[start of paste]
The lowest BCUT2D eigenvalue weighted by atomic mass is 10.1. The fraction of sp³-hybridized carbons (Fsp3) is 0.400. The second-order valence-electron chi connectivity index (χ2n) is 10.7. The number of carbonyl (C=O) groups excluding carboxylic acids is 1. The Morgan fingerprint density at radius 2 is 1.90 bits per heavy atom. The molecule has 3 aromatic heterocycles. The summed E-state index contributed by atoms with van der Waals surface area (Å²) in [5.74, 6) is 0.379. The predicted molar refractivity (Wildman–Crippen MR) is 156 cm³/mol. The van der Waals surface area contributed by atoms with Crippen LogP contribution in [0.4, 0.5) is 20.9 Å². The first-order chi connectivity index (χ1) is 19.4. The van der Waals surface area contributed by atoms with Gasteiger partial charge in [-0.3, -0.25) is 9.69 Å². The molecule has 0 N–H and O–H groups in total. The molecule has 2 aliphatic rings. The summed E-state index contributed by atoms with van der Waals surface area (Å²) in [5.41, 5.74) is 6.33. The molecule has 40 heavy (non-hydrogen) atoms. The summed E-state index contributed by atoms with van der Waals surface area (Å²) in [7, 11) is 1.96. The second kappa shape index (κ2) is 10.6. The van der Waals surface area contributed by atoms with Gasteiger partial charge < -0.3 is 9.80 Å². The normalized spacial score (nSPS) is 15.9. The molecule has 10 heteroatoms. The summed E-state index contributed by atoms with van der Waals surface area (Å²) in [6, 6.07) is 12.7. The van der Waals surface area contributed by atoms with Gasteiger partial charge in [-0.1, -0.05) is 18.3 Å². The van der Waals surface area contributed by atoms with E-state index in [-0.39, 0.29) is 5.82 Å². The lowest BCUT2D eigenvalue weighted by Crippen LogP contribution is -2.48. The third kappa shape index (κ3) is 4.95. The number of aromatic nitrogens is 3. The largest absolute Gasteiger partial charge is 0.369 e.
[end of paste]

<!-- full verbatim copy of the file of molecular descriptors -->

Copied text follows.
The lowest BCUT2D eigenvalue weighted by atomic mass is 10.1. The fraction of sp³-hybridized carbons (Fsp3) is 0.400. The second-order valence-electron chi connectivity index (χ2n) is 10.7. The number of carbonyl (C=O) groups excluding carboxylic acids is 1. The Morgan fingerprint density at radius 2 is 1.90 bits per heavy atom. The molecule has 3 aromatic heterocycles. The summed E-state index contributed by atoms with van der Waals surface area (Å²) in [5.74, 6) is 0.379. The predicted molar refractivity (Wildman–Crippen MR) is 156 cm³/mol. The van der Waals surface area contributed by atoms with Crippen LogP contribution in [0.4, 0.5) is 20.9 Å². The first-order chi connectivity index (χ1) is 19.4. The van der Waals surface area contributed by atoms with Gasteiger partial charge in [-0.3, -0.25) is 9.69 Å². The molecule has 0 N–H and O–H groups in total. The molecule has 2 aliphatic rings. The summed E-state index contributed by atoms with van der Waals surface area (Å²) in [5.41, 5.74) is 6.33. The molecule has 40 heavy (non-hydrogen) atoms. The summed E-state index contributed by atoms with van der Waals surface area (Å²) in [7, 11) is 1.96. The second kappa shape index (κ2) is 10.6. The van der Waals surface area contributed by atoms with Gasteiger partial charge < -0.3 is 9.80 Å². The normalized spacial score (nSPS) is 15.9. The molecule has 10 heteroatoms. The summed E-state index contributed by atoms with van der Waals surface area (Å²) in [6, 6.07) is 12.7. The van der Waals surface area contributed by atoms with Gasteiger partial charge in [-0.1, -0.05) is 18.3 Å². The van der Waals surface area contributed by atoms with E-state index in [-0.39, 0.29) is 5.82 Å². The lowest BCUT2D eigenvalue weighted by Crippen LogP contribution is -2.48. The third kappa shape index (κ3) is 4.95. The number of aromatic nitrogens is 3. The largest absolute Gasteiger partial charge is 0.369 e.